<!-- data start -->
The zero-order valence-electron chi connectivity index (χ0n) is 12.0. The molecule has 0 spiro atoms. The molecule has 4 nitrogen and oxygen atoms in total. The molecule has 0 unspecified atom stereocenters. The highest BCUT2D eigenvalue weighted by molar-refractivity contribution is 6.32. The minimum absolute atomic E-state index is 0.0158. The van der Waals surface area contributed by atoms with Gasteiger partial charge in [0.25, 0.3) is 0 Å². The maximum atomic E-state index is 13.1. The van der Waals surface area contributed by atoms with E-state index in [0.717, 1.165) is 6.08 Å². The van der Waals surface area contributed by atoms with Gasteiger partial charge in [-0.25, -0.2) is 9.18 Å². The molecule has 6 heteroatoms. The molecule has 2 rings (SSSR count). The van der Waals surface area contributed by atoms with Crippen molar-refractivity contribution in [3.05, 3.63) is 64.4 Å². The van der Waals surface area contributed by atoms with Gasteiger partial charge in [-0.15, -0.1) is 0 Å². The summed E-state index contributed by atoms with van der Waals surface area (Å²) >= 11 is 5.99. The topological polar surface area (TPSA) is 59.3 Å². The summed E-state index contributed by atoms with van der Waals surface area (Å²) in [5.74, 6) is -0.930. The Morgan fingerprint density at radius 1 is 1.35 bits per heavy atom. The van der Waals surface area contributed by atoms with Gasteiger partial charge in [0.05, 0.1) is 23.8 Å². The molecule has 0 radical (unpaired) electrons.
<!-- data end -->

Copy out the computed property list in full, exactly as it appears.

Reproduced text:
The zero-order valence-electron chi connectivity index (χ0n) is 12.0. The molecule has 0 spiro atoms. The molecule has 4 nitrogen and oxygen atoms in total. The molecule has 0 unspecified atom stereocenters. The highest BCUT2D eigenvalue weighted by molar-refractivity contribution is 6.32. The minimum absolute atomic E-state index is 0.0158. The van der Waals surface area contributed by atoms with Gasteiger partial charge in [0.25, 0.3) is 0 Å². The maximum atomic E-state index is 13.1. The van der Waals surface area contributed by atoms with E-state index in [0.717, 1.165) is 6.08 Å². The van der Waals surface area contributed by atoms with Gasteiger partial charge in [-0.25, -0.2) is 9.18 Å². The molecule has 6 heteroatoms. The molecule has 2 rings (SSSR count). The van der Waals surface area contributed by atoms with Crippen molar-refractivity contribution in [3.05, 3.63) is 64.4 Å². The van der Waals surface area contributed by atoms with Gasteiger partial charge in [-0.15, -0.1) is 0 Å². The summed E-state index contributed by atoms with van der Waals surface area (Å²) >= 11 is 5.99. The topological polar surface area (TPSA) is 59.3 Å². The summed E-state index contributed by atoms with van der Waals surface area (Å²) in [5.74, 6) is -0.930. The Morgan fingerprint density at radius 1 is 1.35 bits per heavy atom. The van der Waals surface area contributed by atoms with Gasteiger partial charge in [0.05, 0.1) is 23.8 Å². The molecule has 0 radical (unpaired) electrons.